Every year, plastic manufacturers produce hundreds of metric tons worth of plastic destined for both industrial uses and our own consumption. These long-lasting and chemically resistant materials, often utilized in our day-to-day lives, come in many forms.
Even though recycling is more popular than ever, polyethylene terephthalate (PET) plastics are the go-to items for different aspects of our lives. But because most of these plastics are one-time use only, the impact of these on the environment is very unsustainable.
Recently, a discovery showed attractive potential for eliminating the plastic problem. In this article, we’ll look into how plastic-eating bacteria could help alleviate the plastic problem, and the future to hold unto.
The Plastic Problem
The problem with plastic is that it does a perfect job of what it was originally designed. It’s relatively cheap, easy to make, and therefore, can be used for low-value items such as packaging and storage.
Since its invention in 1846, humans have thrown away more than 8 billion metric tonnes of plastic into the ocean and all ecosystems. But plastic pollution is going beyond the water’s edge.
Microplastics have accumulated in the guts of plankton and fish, and scientists have found that microbes also eat them.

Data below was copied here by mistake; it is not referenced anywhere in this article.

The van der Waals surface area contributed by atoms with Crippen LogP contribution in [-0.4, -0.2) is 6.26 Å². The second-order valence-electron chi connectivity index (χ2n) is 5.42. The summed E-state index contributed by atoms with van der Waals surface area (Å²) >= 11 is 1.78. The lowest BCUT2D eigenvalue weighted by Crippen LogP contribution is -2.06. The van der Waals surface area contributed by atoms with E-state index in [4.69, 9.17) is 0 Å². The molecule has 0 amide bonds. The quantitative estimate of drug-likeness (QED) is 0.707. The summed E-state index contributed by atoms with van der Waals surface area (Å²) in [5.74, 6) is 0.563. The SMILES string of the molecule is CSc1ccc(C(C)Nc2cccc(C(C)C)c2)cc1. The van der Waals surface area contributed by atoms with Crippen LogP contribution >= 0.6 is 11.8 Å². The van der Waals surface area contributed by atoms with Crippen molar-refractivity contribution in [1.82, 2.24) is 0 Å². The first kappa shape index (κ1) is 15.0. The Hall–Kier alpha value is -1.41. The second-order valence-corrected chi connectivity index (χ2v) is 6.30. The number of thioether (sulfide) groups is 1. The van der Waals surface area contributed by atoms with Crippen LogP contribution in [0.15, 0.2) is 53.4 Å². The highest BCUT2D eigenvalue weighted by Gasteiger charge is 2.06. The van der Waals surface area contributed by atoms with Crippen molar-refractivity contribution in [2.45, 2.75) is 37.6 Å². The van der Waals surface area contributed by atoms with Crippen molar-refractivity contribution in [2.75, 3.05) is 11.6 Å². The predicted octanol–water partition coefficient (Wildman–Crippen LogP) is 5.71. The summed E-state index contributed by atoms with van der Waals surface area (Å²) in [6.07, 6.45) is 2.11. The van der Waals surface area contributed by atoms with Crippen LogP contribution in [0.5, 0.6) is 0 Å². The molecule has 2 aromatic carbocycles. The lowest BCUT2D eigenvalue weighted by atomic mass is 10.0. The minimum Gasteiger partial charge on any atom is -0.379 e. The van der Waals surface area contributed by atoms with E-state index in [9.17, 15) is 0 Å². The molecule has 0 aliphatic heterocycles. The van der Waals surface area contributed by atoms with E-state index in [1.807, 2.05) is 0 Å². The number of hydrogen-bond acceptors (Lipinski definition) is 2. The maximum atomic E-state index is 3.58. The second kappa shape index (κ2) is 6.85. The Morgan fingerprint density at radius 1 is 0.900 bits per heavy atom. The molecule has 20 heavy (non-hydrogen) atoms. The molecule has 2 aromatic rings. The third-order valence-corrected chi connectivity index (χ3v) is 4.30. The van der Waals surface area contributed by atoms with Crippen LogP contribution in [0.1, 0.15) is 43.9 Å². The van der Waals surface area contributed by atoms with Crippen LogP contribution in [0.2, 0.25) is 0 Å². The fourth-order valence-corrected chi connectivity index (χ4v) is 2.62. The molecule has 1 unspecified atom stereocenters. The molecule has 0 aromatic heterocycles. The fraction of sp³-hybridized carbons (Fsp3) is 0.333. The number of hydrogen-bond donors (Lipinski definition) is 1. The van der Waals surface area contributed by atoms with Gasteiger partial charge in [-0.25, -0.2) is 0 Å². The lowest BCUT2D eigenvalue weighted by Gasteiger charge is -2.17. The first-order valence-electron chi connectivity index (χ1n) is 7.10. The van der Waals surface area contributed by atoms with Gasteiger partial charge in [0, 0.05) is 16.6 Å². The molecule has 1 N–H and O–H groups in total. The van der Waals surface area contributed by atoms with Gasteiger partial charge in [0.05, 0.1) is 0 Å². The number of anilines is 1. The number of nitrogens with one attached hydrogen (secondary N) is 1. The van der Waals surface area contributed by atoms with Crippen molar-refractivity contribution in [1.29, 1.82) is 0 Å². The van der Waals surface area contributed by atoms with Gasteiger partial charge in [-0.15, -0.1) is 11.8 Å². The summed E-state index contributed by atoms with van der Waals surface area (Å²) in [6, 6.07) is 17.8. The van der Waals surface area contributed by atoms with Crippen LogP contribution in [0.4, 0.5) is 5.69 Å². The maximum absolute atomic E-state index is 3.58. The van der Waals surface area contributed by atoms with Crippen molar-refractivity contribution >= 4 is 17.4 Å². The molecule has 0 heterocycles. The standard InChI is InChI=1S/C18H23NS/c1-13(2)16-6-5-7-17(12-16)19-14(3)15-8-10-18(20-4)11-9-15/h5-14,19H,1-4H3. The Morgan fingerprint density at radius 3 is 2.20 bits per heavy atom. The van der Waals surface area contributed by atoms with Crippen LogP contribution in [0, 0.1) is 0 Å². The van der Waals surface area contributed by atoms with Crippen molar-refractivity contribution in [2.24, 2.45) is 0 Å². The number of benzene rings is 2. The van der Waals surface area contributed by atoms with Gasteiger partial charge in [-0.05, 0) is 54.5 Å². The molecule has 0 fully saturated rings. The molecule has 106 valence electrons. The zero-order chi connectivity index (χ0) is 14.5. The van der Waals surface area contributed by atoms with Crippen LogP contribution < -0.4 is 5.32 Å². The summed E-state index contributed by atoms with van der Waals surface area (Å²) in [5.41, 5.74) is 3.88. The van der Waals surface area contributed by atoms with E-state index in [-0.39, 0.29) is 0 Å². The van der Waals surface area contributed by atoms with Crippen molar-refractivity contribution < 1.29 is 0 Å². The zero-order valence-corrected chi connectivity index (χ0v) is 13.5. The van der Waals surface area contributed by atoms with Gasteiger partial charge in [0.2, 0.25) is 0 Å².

To illustrate the dire problem, picture this: around 8 million tons of plastic garbage escape from coastal countries yearly. That is akin to placing five garbage bags full of rubbish on every foot of the world’s shoreline!
The Most Common Type of Plastic
Polyethylene terephthalate, or PET, is the most used type of plastic. That means everything, from water bottles, toys, and packaging, to massive machines uses a certain amount of PET. When used for garments, and about 60% of all clothes, it’s known as polyester.
PET, developed in the 1940s in the United States, is 100% recyclable, but as we all know, not all plastics are recycled. Europeans are the largest recyclers in the world, but they only recycle 50% of their plastics. So where does the half go? Straight to landfills.
The Discovery of Plastic Eating Bacteria
The first discovery of plastic eating bacteria happened when scientists in Japan collected sludge from outside a bottle factory and discovered a noticeable degradation caused by a new type of bacteria.
The bacterium, named Ideonella sakaiensis proved to be capable to degrade PET, using it as an energy source and then turning it into a mineralized form of Carbon Dioxide.
However, the bacteria functioned slowly, requiring around six weeks to degrade plastic. This meant it was not a very marketable alternative, especially because new items utilizing PET and other plastics could be made quickly and inexpensively. The bacteria’s finding was interesting, but they can’t solve the plastic problem in its current form.
Through extensive research and various advances, scientists have worked towards “advancing” the bacteria to degrade plastic in a faster way.
How Do the Plastic Eating Bacteria Work?
PETases enable microorganisms to break down plastic bottles and other similar materials.